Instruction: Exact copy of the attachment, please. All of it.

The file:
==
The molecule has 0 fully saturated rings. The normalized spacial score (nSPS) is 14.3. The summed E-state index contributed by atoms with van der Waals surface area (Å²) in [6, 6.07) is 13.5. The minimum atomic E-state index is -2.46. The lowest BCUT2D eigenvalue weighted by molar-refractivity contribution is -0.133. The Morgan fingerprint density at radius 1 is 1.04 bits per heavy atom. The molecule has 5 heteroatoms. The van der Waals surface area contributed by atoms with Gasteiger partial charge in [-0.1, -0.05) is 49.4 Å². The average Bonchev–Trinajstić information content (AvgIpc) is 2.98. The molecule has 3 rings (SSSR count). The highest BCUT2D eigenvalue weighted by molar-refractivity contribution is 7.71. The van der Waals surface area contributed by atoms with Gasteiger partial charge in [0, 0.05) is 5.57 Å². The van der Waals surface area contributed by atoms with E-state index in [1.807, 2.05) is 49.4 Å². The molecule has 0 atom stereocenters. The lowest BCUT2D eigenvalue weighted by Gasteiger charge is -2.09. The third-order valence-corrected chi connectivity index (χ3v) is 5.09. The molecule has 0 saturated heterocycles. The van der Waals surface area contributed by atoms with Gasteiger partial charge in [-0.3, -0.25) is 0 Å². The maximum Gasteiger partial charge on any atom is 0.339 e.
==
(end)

The molecule has 0 fully saturated rings. The normalized spacial score (nSPS) is 14.3. The summed E-state index contributed by atoms with van der Waals surface area (Å²) in [6, 6.07) is 13.5. The minimum atomic E-state index is -2.46. The lowest BCUT2D eigenvalue weighted by molar-refractivity contribution is -0.133. The Morgan fingerprint density at radius 1 is 1.04 bits per heavy atom. The molecule has 5 heteroatoms. The van der Waals surface area contributed by atoms with Gasteiger partial charge in [-0.1, -0.05) is 49.4 Å². The average Bonchev–Trinajstić information content (AvgIpc) is 2.98. The molecule has 3 rings (SSSR count). The highest BCUT2D eigenvalue weighted by molar-refractivity contribution is 7.71. The van der Waals surface area contributed by atoms with Gasteiger partial charge in [0, 0.05) is 5.57 Å². The van der Waals surface area contributed by atoms with E-state index in [1.807, 2.05) is 49.4 Å². The molecule has 0 atom stereocenters. The lowest BCUT2D eigenvalue weighted by Gasteiger charge is -2.09. The third-order valence-corrected chi connectivity index (χ3v) is 5.09. The molecule has 0 saturated heterocycles. The van der Waals surface area contributed by atoms with Gasteiger partial charge in [-0.3, -0.25) is 0 Å². The maximum Gasteiger partial charge on any atom is 0.339 e.